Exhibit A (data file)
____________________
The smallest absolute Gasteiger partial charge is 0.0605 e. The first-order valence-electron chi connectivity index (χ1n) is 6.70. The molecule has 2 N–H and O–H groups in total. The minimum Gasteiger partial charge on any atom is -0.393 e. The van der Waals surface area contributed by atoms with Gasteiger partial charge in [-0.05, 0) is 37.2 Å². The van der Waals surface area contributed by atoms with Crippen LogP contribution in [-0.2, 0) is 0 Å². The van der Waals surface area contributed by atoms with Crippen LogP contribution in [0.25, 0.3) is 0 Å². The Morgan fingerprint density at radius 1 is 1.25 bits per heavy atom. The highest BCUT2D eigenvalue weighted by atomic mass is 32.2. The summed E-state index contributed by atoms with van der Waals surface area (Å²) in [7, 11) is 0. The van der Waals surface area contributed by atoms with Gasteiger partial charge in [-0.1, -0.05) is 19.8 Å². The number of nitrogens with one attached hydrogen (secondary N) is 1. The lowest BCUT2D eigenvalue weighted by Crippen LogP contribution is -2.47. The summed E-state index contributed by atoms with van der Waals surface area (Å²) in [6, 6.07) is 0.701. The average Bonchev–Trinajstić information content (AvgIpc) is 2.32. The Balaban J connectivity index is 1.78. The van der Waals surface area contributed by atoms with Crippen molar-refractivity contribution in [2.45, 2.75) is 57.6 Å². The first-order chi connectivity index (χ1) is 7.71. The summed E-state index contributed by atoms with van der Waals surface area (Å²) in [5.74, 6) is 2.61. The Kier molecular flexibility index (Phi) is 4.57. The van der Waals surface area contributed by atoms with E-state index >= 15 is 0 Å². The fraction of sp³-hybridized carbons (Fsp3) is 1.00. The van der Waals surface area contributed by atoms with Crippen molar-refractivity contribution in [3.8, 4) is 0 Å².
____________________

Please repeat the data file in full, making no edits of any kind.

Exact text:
The smallest absolute Gasteiger partial charge is 0.0605 e. The first-order valence-electron chi connectivity index (χ1n) is 6.70. The molecule has 2 N–H and O–H groups in total. The minimum Gasteiger partial charge on any atom is -0.393 e. The van der Waals surface area contributed by atoms with Gasteiger partial charge in [-0.05, 0) is 37.2 Å². The van der Waals surface area contributed by atoms with Crippen LogP contribution in [-0.2, 0) is 0 Å². The van der Waals surface area contributed by atoms with Crippen LogP contribution in [0.25, 0.3) is 0 Å². The Morgan fingerprint density at radius 1 is 1.25 bits per heavy atom. The highest BCUT2D eigenvalue weighted by atomic mass is 32.2. The summed E-state index contributed by atoms with van der Waals surface area (Å²) in [7, 11) is 0. The van der Waals surface area contributed by atoms with Gasteiger partial charge in [-0.1, -0.05) is 19.8 Å². The number of nitrogens with one attached hydrogen (secondary N) is 1. The lowest BCUT2D eigenvalue weighted by Crippen LogP contribution is -2.47. The summed E-state index contributed by atoms with van der Waals surface area (Å²) in [6, 6.07) is 0.701. The average Bonchev–Trinajstić information content (AvgIpc) is 2.32. The Balaban J connectivity index is 1.78. The van der Waals surface area contributed by atoms with Crippen molar-refractivity contribution in [2.45, 2.75) is 57.6 Å². The first-order chi connectivity index (χ1) is 7.71. The summed E-state index contributed by atoms with van der Waals surface area (Å²) in [5.74, 6) is 2.61. The Kier molecular flexibility index (Phi) is 4.57. The van der Waals surface area contributed by atoms with E-state index >= 15 is 0 Å². The fraction of sp³-hybridized carbons (Fsp3) is 1.00. The van der Waals surface area contributed by atoms with Crippen molar-refractivity contribution in [3.8, 4) is 0 Å².